Every young person deserves access to adequate support and opportunities to reach their full potential.
Unfortunately, our current juvenile justice system is like an exceptionally difficult maze, with too many paths in and too few ways out. Too many children and youth in City Heights and in working communities of color across our state are unjustly stripped from their potential and funneled into the criminal justice maze.
Instead of funneling youth into the school to prison pipeline, we should be leading them to the opportunities that will help them develop into happy, healthy, contributing members of their community. While our roots are in City Heights, redesigning the juvenile justice system will have an impact beyond our region and state. So, we are building statewide momentum to ensure all youth, regardless of their zip code, can reach their dreams.Read more
On Monday, September 17, the fourth Mid-City CAN Resident Leadership Academy graduation was held in celebration with community and special guest, Councilmember Georgette Gomez who gave the keynote address. Graduates shared about their experiences and leadership goals. Zaira—a high school leader from Crawford HS—shared a moving and powerful poem about her family’s experience living as refugees in the United States.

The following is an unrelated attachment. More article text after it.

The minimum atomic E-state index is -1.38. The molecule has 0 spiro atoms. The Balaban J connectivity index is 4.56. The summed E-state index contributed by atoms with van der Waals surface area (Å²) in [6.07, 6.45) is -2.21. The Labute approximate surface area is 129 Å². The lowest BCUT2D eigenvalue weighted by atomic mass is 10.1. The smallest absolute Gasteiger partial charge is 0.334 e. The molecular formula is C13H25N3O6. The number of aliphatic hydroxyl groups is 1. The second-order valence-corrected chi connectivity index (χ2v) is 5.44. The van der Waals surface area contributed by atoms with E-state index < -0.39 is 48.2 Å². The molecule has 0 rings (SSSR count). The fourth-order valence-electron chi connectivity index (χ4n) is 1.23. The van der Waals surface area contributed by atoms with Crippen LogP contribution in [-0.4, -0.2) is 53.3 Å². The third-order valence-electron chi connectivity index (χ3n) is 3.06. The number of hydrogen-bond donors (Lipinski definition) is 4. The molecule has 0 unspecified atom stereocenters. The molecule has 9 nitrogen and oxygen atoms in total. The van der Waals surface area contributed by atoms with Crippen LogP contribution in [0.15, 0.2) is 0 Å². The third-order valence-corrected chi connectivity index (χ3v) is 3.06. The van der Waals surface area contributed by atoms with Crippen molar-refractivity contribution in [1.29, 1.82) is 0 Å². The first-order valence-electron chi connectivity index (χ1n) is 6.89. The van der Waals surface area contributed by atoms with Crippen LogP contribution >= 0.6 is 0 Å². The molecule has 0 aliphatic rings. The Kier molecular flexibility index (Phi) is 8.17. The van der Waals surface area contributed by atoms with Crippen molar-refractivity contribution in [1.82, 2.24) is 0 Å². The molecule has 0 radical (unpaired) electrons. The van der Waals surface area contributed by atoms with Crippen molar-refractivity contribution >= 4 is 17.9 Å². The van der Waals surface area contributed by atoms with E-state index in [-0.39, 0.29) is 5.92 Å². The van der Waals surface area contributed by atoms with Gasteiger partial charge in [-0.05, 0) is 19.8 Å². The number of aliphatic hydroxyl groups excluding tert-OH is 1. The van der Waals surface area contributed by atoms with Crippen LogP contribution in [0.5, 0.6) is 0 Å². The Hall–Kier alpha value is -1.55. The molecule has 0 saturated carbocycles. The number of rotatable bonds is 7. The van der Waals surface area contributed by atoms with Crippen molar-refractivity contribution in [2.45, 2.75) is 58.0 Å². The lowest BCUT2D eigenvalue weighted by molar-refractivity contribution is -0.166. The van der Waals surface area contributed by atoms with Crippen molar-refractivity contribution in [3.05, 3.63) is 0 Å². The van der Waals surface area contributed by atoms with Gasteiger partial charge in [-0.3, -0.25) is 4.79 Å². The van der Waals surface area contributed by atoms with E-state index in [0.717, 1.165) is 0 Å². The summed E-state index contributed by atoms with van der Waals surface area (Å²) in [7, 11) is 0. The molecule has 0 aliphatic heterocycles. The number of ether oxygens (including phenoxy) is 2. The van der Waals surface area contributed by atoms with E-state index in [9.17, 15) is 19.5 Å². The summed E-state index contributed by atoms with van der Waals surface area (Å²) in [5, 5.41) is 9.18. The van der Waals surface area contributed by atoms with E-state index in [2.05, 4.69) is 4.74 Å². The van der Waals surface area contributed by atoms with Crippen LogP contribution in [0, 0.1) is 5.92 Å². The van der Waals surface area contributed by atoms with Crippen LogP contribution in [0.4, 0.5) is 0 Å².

Mid-City CAN’s eight-week training focused on learning City Heights' history, community organizing principles, relationship-building, power-mapping, storytelling, and goal-setting. Mid-City CAN provides the training and network to residents who are the experts of their neighborhoods. Our RLA training provides a deep investment in promising and emerging leaders from our community. In turn, the graduates invest their time and long-time commitment to serving their community and being part of the powerful change they want to see in their neighborhoods. Congratulations to our graduates!
Leadership Development Specialist
From fun outings to Belmont Park, the beach, and a Padres game, to exciting leadership camps and a Youth Power Summit in our state capitol, Mid-City CAN's Youth Council had a busy summer. Now that school's back in session, we are looking for more youth to join the team working on some amazing projects, including a Schools Not Prisons mural in City Heights.